Christian Refuses to Pay Taxes Because They Fund Abortions, Now He’s Fighting IRS in Court

State   Micaiah Bilger   Aug 15, 2019   |   6:27PM    Salem, OR

An Oregon man is back in court this week after he refused to pay taxes because they fund the killing of unborn babies.

A lawyer for Michael E. Bowman, of Columbia City, said his client has deeply-held convictions against abortion, in part, because his own unborn child was aborted many years ago, The Oregonian reports. Matthew Schindler told a federal jury that when Bowman was a teenager, his pregnant girlfriend’s parents forced her to have an abortion, and he could do nothing to stop it.

Bowman, a pro-life Christian, has refused to pay income taxes or file tax returns for more than two decades, National Review reported earlier this year. He repeatedly has made it very clear why: He believes unborn babies are valuable human beings, and killing them is wrong.

Bowman lives in Oregon, one of 16 states that forces its taxpayers to pay for elective abortions through its medical assistance program. Nationwide, taxpayers also give about half a billion dollars to Planned Parenthood, the largest abortion chain in the U.S.

In 2018, Bowman won a victory in court when a federal judge dismissed one of the charges against him: felony tax evasion, the Miami Herald reported at the time.

However, he still faces four misdemeanor tax charges, according to The Oregonian. His jury trial in the case began Monday in Portland.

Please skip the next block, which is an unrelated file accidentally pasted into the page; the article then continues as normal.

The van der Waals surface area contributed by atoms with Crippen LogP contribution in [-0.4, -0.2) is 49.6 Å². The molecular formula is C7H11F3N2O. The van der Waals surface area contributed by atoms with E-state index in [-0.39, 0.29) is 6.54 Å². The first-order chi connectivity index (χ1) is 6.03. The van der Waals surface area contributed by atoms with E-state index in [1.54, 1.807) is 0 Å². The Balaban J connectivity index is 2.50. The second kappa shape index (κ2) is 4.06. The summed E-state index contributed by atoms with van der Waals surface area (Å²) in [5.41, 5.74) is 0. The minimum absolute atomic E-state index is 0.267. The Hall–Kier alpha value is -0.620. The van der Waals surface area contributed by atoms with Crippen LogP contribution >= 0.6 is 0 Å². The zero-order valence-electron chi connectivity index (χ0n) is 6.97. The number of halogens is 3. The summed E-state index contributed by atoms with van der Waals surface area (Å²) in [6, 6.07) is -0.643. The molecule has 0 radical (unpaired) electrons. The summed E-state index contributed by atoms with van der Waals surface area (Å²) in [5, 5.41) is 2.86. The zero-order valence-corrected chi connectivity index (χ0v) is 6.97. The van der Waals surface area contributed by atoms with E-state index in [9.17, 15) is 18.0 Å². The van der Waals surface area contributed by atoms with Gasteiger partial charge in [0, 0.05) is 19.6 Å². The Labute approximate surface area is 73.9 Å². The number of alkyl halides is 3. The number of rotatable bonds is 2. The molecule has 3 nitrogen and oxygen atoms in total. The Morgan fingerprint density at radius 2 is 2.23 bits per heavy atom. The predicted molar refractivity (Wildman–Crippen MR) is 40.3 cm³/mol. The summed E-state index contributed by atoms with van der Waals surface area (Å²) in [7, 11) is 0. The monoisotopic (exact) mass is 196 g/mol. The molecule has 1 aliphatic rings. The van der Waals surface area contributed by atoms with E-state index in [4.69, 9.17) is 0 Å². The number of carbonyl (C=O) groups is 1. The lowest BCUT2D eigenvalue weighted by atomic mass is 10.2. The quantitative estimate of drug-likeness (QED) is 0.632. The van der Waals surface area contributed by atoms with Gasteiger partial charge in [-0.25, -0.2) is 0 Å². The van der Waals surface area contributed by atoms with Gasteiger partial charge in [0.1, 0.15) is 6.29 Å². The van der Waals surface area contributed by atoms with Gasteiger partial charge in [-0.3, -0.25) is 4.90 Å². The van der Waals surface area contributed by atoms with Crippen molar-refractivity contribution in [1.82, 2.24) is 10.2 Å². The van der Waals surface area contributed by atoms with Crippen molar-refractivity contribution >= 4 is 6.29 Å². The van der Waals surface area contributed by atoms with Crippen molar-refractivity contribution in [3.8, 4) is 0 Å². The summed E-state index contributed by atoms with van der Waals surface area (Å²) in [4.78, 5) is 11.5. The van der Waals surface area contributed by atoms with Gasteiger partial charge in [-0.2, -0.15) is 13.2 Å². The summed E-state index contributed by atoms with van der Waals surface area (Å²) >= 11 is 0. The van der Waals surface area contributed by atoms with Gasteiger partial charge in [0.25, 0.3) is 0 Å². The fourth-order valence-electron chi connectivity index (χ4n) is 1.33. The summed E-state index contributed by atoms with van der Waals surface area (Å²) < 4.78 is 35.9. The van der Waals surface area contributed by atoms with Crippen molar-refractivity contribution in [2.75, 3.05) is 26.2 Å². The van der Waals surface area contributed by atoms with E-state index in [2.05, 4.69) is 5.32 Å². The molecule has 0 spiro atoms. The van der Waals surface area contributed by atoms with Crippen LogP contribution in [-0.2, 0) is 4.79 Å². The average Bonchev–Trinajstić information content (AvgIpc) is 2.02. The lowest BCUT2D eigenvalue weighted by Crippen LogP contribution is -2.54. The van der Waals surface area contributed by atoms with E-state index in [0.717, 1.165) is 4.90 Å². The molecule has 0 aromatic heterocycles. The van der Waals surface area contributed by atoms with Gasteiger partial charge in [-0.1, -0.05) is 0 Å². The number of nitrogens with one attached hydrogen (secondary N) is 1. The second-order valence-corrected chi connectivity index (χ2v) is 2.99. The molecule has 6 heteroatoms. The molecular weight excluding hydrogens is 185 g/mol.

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Here’s more from the report:

Special Assistant U.S. Attorney Rachel Sowray argued that the 54-year-old man who worked independently as a computer contractor acted deliberately “because he disagrees with the law.’’

“Disagreement with the law is different than misunderstanding the law and disagreeing with the law is not a valid defense,’’ Sowray told jurors in her opening statement. …

Matthew Schindler, Bowman’s defense lawyer, said his client never acted with criminal intent, but instead was driven by his deeply rooted Christian conviction that human life is sacred and his desire not to give money to the government to fund abortion.

Bowman isn’t “some kind of mumbo jumbo tax protester’’ who doesn’t believe wages aren’t income, Schindler said. Instead, it was Bowman’s “good faith’’ belief that the IRS had to make an accommodation for his views under the Religious Freedom Restoration Act, the First Amendment and the Oregon Constitution.

He also noted that the IRS did not contact Bowman, even though he did not file a tax return for 18 years.

“It never collected a single dime from him during those 18 years. That inaction, that failure, convinced him that he was right,” Schindler said.

Bowman is a self-employed computer software developer and owes at least $800,000 in back taxes, according to the Herald. If convicted, he could face an additional $25,000 in fines.

Many Americans, like Bowman, oppose their tax dollars being used to pay for abortions. A recent national poll by Marist University found that a majority of Americans oppose taxpayer funding of abortions, while just 39 percent support them. Similarly, a 2016 Politico/Harvard University poll found that 36 percent of likely voters supported taxpayer funding for abortions, while 58 percent opposed it.